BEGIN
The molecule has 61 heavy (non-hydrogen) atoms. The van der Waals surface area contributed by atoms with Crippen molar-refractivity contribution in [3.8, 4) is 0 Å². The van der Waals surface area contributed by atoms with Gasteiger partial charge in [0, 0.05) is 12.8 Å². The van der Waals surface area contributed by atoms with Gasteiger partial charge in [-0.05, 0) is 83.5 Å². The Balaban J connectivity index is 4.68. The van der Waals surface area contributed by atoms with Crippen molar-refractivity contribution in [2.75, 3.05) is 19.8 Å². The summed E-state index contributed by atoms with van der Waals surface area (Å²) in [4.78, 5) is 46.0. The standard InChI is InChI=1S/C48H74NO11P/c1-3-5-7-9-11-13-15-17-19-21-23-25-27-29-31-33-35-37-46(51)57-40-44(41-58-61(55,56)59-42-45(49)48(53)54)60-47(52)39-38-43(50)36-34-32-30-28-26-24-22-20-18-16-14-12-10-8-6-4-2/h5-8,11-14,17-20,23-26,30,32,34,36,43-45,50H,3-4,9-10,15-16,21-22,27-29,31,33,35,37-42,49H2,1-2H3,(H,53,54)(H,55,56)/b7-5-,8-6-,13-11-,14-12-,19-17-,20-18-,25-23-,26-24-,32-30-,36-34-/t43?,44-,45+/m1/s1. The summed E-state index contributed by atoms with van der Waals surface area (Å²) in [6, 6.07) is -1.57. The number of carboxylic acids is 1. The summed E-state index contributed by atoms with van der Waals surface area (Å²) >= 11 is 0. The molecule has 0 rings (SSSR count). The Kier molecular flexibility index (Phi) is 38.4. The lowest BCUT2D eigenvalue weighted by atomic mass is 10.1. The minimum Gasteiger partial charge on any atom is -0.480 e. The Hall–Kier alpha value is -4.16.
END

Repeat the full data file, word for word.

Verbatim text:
The molecule has 61 heavy (non-hydrogen) atoms. The van der Waals surface area contributed by atoms with Crippen molar-refractivity contribution in [3.8, 4) is 0 Å². The van der Waals surface area contributed by atoms with Gasteiger partial charge in [0, 0.05) is 12.8 Å². The van der Waals surface area contributed by atoms with Gasteiger partial charge in [-0.05, 0) is 83.5 Å². The Balaban J connectivity index is 4.68. The van der Waals surface area contributed by atoms with Crippen molar-refractivity contribution in [2.75, 3.05) is 19.8 Å². The summed E-state index contributed by atoms with van der Waals surface area (Å²) in [4.78, 5) is 46.0. The standard InChI is InChI=1S/C48H74NO11P/c1-3-5-7-9-11-13-15-17-19-21-23-25-27-29-31-33-35-37-46(51)57-40-44(41-58-61(55,56)59-42-45(49)48(53)54)60-47(52)39-38-43(50)36-34-32-30-28-26-24-22-20-18-16-14-12-10-8-6-4-2/h5-8,11-14,17-20,23-26,30,32,34,36,43-45,50H,3-4,9-10,15-16,21-22,27-29,31,33,35,37-42,49H2,1-2H3,(H,53,54)(H,55,56)/b7-5-,8-6-,13-11-,14-12-,19-17-,20-18-,25-23-,26-24-,32-30-,36-34-/t43?,44-,45+/m1/s1. The summed E-state index contributed by atoms with van der Waals surface area (Å²) in [6, 6.07) is -1.57. The number of carboxylic acids is 1. The summed E-state index contributed by atoms with van der Waals surface area (Å²) >= 11 is 0. The molecule has 0 rings (SSSR count). The Kier molecular flexibility index (Phi) is 38.4. The lowest BCUT2D eigenvalue weighted by atomic mass is 10.1. The minimum Gasteiger partial charge on any atom is -0.480 e. The Hall–Kier alpha value is -4.16.